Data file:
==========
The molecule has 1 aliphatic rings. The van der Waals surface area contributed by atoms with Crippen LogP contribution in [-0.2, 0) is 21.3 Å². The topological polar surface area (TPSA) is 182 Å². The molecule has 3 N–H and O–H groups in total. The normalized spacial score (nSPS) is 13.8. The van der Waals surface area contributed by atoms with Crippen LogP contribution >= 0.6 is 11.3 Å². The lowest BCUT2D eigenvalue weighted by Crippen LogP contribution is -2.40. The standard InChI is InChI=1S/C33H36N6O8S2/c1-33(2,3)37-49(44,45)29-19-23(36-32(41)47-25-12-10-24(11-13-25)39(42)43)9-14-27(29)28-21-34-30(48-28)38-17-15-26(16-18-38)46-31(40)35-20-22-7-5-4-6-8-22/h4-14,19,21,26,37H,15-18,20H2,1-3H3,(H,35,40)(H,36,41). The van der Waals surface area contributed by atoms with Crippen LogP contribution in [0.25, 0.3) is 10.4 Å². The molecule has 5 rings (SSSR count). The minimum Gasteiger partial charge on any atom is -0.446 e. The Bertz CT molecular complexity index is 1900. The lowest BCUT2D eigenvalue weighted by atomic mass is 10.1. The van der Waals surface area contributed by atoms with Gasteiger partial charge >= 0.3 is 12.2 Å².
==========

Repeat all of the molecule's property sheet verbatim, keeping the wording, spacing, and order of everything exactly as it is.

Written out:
The molecule has 1 aliphatic rings. The van der Waals surface area contributed by atoms with Crippen LogP contribution in [-0.2, 0) is 21.3 Å². The topological polar surface area (TPSA) is 182 Å². The molecule has 3 N–H and O–H groups in total. The normalized spacial score (nSPS) is 13.8. The van der Waals surface area contributed by atoms with Crippen LogP contribution >= 0.6 is 11.3 Å². The lowest BCUT2D eigenvalue weighted by Crippen LogP contribution is -2.40. The standard InChI is InChI=1S/C33H36N6O8S2/c1-33(2,3)37-49(44,45)29-19-23(36-32(41)47-25-12-10-24(11-13-25)39(42)43)9-14-27(29)28-21-34-30(48-28)38-17-15-26(16-18-38)46-31(40)35-20-22-7-5-4-6-8-22/h4-14,19,21,26,37H,15-18,20H2,1-3H3,(H,35,40)(H,36,41). The van der Waals surface area contributed by atoms with Crippen LogP contribution in [0.25, 0.3) is 10.4 Å². The molecule has 5 rings (SSSR count). The minimum Gasteiger partial charge on any atom is -0.446 e. The Bertz CT molecular complexity index is 1900. The lowest BCUT2D eigenvalue weighted by atomic mass is 10.1. The van der Waals surface area contributed by atoms with Gasteiger partial charge >= 0.3 is 12.2 Å².